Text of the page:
Take Advantage of an Underused Law — and Invest Using Your Self-Directed IRA
What is a self-directed IRA? “Self-directed” is not a legally defined term, but an industry term for a retirement account that allows the owner to choose the investments. One option these investors can choose is real estate-related investments, along with a virtually unlimited list of other asset types, including alternatives like hedge funds. Since the 1974 ERISA laws came into being, it has been possible for your IRA and other qualified accounts to own real estate, whether land, a rental house, an office building, or apartments.
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How Are They Created?
You can start a self-directed IRA by opening a new IRA or rolling over or transferring funds from previous employer-sponsored plans or custodians:
- Profit Sharing Plans
- Defined Benefit Plans
- 457 Plans
- Any Other Qualified Plan
Things to Know Beforehand
- Funds that are in an active 401(k) with a current employer typically cannot be utilized unless the plan allows true self-direction.
- Employees that are 59½ years old or older may be allowed an “in-service” distribution that allows funds in an active plan to be rolled over into an IRA without penalty.
- All IRAs can be self-directed.
Plan Types Eligible for Self-Direction
You can use any type of retirement plan for self-direction:
- Traditional or Rollover IRA
- Roth IRA
- Simplified Employee Plan (SEP)
- Savings Incentive Match Plan for Employees of Small Employers (SIMPLE)
- 401(k) Plan
IRS Rules and Investment Options in an IRA
The IRS does not approve or disapprove of all assets that you can invest in — there are no real approved investments as far as the IRS is concerned. They only tell us what is disallowed in an IRA, which is collectibles and life insurance, because a value cannot be established. Remember, the real estate and any income it generates or the cash from flipping properties stays inside the IRA — at least until you turn 59½, when you can legally withdraw it.
- Real Estate (Commercial, Residential, and Land)
- Private Lending
- Private Equity
- Limited Liability Companies (LLCs), Private Limited Partnerships (LLPs)
- Precious Metals
- Brokerage (Stocks, Bonds, ETFs and Mutual Funds)
In almost 95 percent of the existing IRAs in the United States, the brokerage option is exercised the most. Why? Because most brokerage firms do not have departments capable of administering these alternative (and in many cases too complex to administer) options. There are a few highly respected firms that can administer these other investment choices — Millennium Trust being the 800lb. gorilla in the room.
If you look at the IRS guidelines, they say it’s legal to invest in real estate. However, not all trustees or custodians (IRA providers) are required to offer real estate or other alternatives as investment options.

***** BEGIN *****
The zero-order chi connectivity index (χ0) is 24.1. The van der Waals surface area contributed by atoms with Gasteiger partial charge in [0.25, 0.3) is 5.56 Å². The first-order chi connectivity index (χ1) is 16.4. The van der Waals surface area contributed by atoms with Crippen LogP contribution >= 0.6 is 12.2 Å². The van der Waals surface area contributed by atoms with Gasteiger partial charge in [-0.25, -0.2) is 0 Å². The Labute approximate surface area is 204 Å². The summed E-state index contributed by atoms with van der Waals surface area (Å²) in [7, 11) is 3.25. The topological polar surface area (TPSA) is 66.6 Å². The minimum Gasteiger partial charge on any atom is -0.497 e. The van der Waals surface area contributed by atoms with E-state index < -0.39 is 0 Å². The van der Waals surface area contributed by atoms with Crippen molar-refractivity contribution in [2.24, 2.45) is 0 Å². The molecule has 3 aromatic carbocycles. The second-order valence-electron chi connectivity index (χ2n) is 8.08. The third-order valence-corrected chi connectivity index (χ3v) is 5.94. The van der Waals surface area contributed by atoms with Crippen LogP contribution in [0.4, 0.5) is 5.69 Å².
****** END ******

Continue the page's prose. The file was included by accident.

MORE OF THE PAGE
It’s Your IRA, But…
It’s not quite you investing personally with your own name — you’re actually using the IRA in its own identity. It acts as its own closed-loop legal entity separate from your personal finances. When the IRA makes an investment, the money leaves the account, it goes and purchases something, and then any income or profits from a sale comes right back into the IRA.
The other portion you need to understand is that when you have a self-directed IRA anywhere, it’s actually the provider or the IRA administrator that’s signing all the legal documents on behalf of the account because it’s always going to be titled in that name of your provider, not your name. For your benefit, it will include your name, but the name on the title will also be the account administrator.
Benefits of Buying Physical Real Estate in an IRA
- Income is created right away off of the properties’ cash flow.
- Real estate can be inspected and is usually easy to value.
- Real estate can be purchased below market and fixed up, thus adding value.
- Tax is not paid on income or profits.
Downsides of Holding Physical Real Estate in an IRA
You can’t take any deductions for interest paid, expenses, or loss of any kind because the property is already inside a tax-advantaged account.
Historically, investors who understand the risk-return tradeoff of this asset class have built significant net worth. With less than 5 percent of U.S. retirement accounts including real estate of any kind, we feel it is an important piece for our clients to consider in a well-diversified portfolio.
This guide is for informational purposes; neither the information nor any opinion expressed constitutes personal advice. Please consult an expert before changing your personal finances, legal, insurance, or tax plan.
Do you used a self-directed IRA to invest? Why or why not?
Let’s talk in the comments section below.